Precedents of the Digital Age

One of the greatest questions of future historians will be how to address the digital age. The advent of personal computers, the internet, and more recently, increasingly powerful mobile devices such as smart phones and tablets, have transformed our society. Today we can access information, talk to one another, and interact with societal institutions in ways that were near unimaginable two decades ago. How will historians address the challenges raised by emergence of digital society?

In Digital History, Daniel Cohen and Roy Rosenzweig argue that in the past two decades new media and new technologies have challenged historians to rethink the ways that they research, write, present and teach the past. At our own University of Waterloo, Dr. Ian Milligan has begun to conceive of how historians will explore the vast amount of digital sources available to historians studying online discussion as well as the role of children and youth in the debate around Canadian internet regulation. He is not alone and many historians have started to define the methodology and practise for the new field of “digital history.” This week we would like to offer some broad historical perspectives on the digital society of 2013. This post is by no means comprehensive or definitive, rather we offer a perfunctory exploration.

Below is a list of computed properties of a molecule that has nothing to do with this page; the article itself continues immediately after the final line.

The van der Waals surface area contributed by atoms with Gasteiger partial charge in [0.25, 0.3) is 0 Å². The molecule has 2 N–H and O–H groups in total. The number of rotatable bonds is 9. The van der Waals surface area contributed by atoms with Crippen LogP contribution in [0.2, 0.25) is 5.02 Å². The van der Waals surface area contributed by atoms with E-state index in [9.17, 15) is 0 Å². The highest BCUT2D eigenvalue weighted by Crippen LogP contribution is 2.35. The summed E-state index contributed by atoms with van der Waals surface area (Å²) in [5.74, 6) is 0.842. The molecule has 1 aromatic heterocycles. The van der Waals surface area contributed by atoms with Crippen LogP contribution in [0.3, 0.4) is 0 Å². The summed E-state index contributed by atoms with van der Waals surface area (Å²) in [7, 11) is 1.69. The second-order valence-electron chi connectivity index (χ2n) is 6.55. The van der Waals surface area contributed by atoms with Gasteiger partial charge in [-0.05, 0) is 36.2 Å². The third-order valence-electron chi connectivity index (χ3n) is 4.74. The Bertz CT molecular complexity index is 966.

Historians often confront the question of continuity or change. While change is an inherent part of historical progression, there are always elements of the past which are carried forward. The concept of continuity and change are a useful starting point for examining digital society. Even though the last two decades of technological progress have radically transformed our society, we can still pick out threads of continuity from the pre-digital age.